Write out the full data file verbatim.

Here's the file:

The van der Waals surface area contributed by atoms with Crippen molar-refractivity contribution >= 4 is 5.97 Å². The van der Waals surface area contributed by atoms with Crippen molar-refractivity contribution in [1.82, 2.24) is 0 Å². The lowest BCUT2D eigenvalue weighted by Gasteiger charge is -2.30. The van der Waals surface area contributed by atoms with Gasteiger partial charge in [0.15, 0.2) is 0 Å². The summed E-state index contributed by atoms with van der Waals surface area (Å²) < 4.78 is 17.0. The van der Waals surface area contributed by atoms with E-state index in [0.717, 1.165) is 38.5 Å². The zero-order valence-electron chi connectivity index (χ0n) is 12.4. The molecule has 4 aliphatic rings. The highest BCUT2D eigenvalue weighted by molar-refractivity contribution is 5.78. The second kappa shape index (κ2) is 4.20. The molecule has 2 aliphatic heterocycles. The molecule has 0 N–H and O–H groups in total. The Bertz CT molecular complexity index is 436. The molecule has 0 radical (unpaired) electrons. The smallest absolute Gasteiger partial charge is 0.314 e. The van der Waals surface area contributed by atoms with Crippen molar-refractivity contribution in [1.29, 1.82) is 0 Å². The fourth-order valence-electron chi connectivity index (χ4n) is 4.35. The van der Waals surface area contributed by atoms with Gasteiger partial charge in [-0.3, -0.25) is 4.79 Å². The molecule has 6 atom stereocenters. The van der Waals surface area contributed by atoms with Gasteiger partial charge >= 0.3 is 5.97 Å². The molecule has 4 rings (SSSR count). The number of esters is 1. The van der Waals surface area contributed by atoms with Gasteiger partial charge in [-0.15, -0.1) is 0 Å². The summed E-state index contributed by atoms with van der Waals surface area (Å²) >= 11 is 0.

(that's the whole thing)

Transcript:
The van der Waals surface area contributed by atoms with Crippen molar-refractivity contribution >= 4 is 5.97 Å². The van der Waals surface area contributed by atoms with Crippen molar-refractivity contribution in [1.82, 2.24) is 0 Å². The lowest BCUT2D eigenvalue weighted by Gasteiger charge is -2.30. The van der Waals surface area contributed by atoms with Gasteiger partial charge in [0.15, 0.2) is 0 Å². The summed E-state index contributed by atoms with van der Waals surface area (Å²) < 4.78 is 17.0. The van der Waals surface area contributed by atoms with E-state index in [0.717, 1.165) is 38.5 Å². The zero-order valence-electron chi connectivity index (χ0n) is 12.4. The molecule has 4 aliphatic rings. The highest BCUT2D eigenvalue weighted by molar-refractivity contribution is 5.78. The second kappa shape index (κ2) is 4.20. The molecule has 2 aliphatic heterocycles. The molecule has 0 N–H and O–H groups in total. The Bertz CT molecular complexity index is 436. The molecule has 0 radical (unpaired) electrons. The smallest absolute Gasteiger partial charge is 0.314 e. The van der Waals surface area contributed by atoms with Crippen molar-refractivity contribution in [1.29, 1.82) is 0 Å². The fourth-order valence-electron chi connectivity index (χ4n) is 4.35. The van der Waals surface area contributed by atoms with Gasteiger partial charge in [-0.3, -0.25) is 4.79 Å². The molecule has 6 atom stereocenters. The van der Waals surface area contributed by atoms with Gasteiger partial charge >= 0.3 is 5.97 Å². The molecule has 4 rings (SSSR count). The number of esters is 1. The van der Waals surface area contributed by atoms with Gasteiger partial charge in [-0.15, -0.1) is 0 Å². The summed E-state index contributed by atoms with van der Waals surface area (Å²) >= 11 is 0.